THe Glory
     A pastor friend once related to me how a question asked of him as a young man by a seasoned evangelist, transformed his life and ministry.  As part of a group of men in his particular denomination gathered in one of their regular meetings, the elder brother asked them two questions; the first being, "What is happening in your church right now that cannot be attributed to human effort, inspiration, or activity?"  He was shaken, but it was the next question that broke him.  The evangelist asked, "If the Holy Spirit were completely removed right now, would it have any effect at all on you and the ministry and people of your church?"  He couldn't get away from those questions.  He was a young man who was receiving a lot of recognition in his part of the body for taking a church, and as he put it, "had it humming."  He'd made use of all the latest methods, and was following all the latest church growth strategies.  Everything was functioning like a well oiled machine.  The problem was, the church is not a machine, but the Body of Christ, a living, spiritual organism.  Like Isaiah, he was undone, and so began a journey in Him and the power of His life that continues to this day, always seeking to go deeper in Christ.
     Those questions will undo us if we allow His Spirit to truly search us with them.  As my friend also has put it, "It's not so important that we get the right answers, as that we ask, or are asked, the right questions."  To the ones just shared, He has spoken another.  It cuts into my heart, and may well do so with yours as well.  The question is, "What will happen in your fellowship's worship time this week that will be completely unexpected, that could only be defined as a supernatural 'God thing?' "  Are we willing to allow Him to search us out on this?  Are we willing to allow Him to show us just how "predictable," our gatherings truly are?  Do our people come knowing just what to expect in the worship, and, unconsciously or not, "knowing" what to expect from God?
     In an article, Larry Sparks wrote, "God wants to show up in ways that bust open our 21st century safe, spiritual boxes, as we come face to face with the fear of the Lord."  Fear of the Lord.  Not heard much I think in too many of our gatherings, yet Acts 2:43 says that the early church moved in the fear of the Lord, and "many signs and wonders took place."  Many like to replace "fear" with "awe" and "reverence" with "respect," but one cannot read the whole of New Testament scripture and deny that the church had a holy, reverential fear of God.  Not a carnal fear, but a holy one.
     We are fast approaching what the church calls, Pentecost Sunday, celebrating the coming of the Holy Spirit upon the church after the resurrection of Christ.  I wonder though, whether Pentecost and the work of the Spirit, haven't been relegated to a kind of old family album that we take off the shelf, look at, have warm memories of, and then place it back till the next "Pentecost Sunday."  Sparks writes, "The church has all but abandoned the Pentecost experience in the pursuit of relevance."  Dare we allow the Spirit to examine us as to the truth of this statement?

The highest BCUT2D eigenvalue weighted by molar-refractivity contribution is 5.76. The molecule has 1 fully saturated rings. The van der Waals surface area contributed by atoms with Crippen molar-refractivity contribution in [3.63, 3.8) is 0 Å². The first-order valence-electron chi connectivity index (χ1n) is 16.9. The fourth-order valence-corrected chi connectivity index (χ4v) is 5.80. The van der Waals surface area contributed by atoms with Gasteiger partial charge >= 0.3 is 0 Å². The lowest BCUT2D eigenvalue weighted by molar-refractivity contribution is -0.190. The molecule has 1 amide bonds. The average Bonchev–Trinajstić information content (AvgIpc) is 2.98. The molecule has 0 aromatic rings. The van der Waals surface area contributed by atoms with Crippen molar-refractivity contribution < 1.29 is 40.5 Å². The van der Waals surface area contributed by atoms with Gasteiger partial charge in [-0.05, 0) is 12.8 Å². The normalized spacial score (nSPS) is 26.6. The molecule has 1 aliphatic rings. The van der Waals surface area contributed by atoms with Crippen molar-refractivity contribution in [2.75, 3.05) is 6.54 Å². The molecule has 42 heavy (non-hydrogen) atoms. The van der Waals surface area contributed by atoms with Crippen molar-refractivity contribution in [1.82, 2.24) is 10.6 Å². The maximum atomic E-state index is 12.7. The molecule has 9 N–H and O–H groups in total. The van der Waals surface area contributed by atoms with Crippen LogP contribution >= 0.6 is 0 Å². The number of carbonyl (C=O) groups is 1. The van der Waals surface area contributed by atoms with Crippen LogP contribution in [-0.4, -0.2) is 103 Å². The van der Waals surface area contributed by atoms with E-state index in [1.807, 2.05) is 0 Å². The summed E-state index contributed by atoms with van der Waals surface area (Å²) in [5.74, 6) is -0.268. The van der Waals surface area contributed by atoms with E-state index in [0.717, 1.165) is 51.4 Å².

My particular part of the Body of Christ has an old hymn that goes, "Heaven came down and glory filled my soul, when at the cross my Savior made me whole."  Oh, that heaven would come down again, or, more correctly perhaps, that we would come up to heaven, by way of the cross, and truly become whole.  I think we've devalued the glory of God, thinking it more a matter of "heart flutters" felt in response to a moving song, or the enjoyment of a good message.  Is this really His glory?  Pastor Jack Hayford, a much respected part of the Promisekeepers movement, tells the story of how the church he pastored, a church of no reputation, was transformed.  Not by a brilliant strategy, or focused activity, but by the glory and wonder of God alone.  It happened on a New Year's day when he had come into the office for a few minutes to tie up a few loose ends for the coming Sunday.  As he was leaving, he happened to open the door to the sanctuary, and in there, he saw a kind of mist hovering over all.  His only thought was, "This can only be the glory of God."  What do we do with something like that?  Dismiss it as just something from "those people?"  Or, was it truly His glorious presence.  From that moment on, the church experienced a mighty move of the Spirit, and nobody could take credit but Him.  As a young pastor, I heard a man named Charles Strickland preach that you could build a church in the midst of a garbage dump, and if the glory of the Lord was upon it, people would run to it. Oh, for the glory of God to truly come upon us.  To call Him awesome and then experience Him as such.
    More than 30 years ago, a professor at the Bible College I attended said this of our part of the Body of Christ; that we were like a shiny, beautiful locomotive in a railroad museum.  Wonderful to look at, but unable to go anywhere because there was no fire in its engine.  Powerless, stationary and static.  Do we just label that "negative," or do we dare to seek Him out on this, allowing Him to show us the truth in it?  Jesus said that "if you (very flawed humans) wish to give good gifts to your children, how much more will your heavenly Father give the Holy Spirit to those that ask Him?"  Let us ask Him, cry out to Him.  No longer a "showpiece" church, but His Body, moving in power, in the fear of the Lord, alive.  Laying hold of Him as He lays hold of us.  A church and people whose only thought of relevance is that we be relevant to all His glory.

Pastor O
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   May 2019   
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